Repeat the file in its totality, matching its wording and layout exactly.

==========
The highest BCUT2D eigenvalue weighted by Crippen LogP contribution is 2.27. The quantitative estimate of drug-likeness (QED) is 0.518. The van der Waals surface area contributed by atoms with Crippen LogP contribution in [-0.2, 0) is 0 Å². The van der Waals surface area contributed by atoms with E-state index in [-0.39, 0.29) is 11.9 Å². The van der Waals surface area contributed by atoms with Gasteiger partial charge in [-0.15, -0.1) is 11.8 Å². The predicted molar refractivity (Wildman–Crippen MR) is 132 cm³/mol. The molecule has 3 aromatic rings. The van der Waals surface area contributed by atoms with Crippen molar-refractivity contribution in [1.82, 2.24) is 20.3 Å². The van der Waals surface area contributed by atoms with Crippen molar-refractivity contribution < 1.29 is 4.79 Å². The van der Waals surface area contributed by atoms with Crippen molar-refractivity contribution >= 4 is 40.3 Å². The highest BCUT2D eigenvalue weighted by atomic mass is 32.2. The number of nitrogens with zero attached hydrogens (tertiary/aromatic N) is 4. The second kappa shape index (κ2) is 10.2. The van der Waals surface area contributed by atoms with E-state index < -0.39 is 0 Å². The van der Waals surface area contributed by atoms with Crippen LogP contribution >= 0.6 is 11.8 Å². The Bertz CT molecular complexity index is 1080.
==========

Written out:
The highest BCUT2D eigenvalue weighted by Crippen LogP contribution is 2.27. The quantitative estimate of drug-likeness (QED) is 0.518. The van der Waals surface area contributed by atoms with Crippen LogP contribution in [-0.2, 0) is 0 Å². The van der Waals surface area contributed by atoms with E-state index in [-0.39, 0.29) is 11.9 Å². The van der Waals surface area contributed by atoms with Gasteiger partial charge in [-0.15, -0.1) is 11.8 Å². The predicted molar refractivity (Wildman–Crippen MR) is 132 cm³/mol. The molecule has 3 aromatic rings. The van der Waals surface area contributed by atoms with Crippen molar-refractivity contribution in [1.82, 2.24) is 20.3 Å². The van der Waals surface area contributed by atoms with Crippen molar-refractivity contribution < 1.29 is 4.79 Å². The van der Waals surface area contributed by atoms with Crippen molar-refractivity contribution >= 4 is 40.3 Å². The highest BCUT2D eigenvalue weighted by atomic mass is 32.2. The number of nitrogens with zero attached hydrogens (tertiary/aromatic N) is 4. The second kappa shape index (κ2) is 10.2. The van der Waals surface area contributed by atoms with E-state index < -0.39 is 0 Å². The van der Waals surface area contributed by atoms with Crippen LogP contribution >= 0.6 is 11.8 Å². The Bertz CT molecular complexity index is 1080.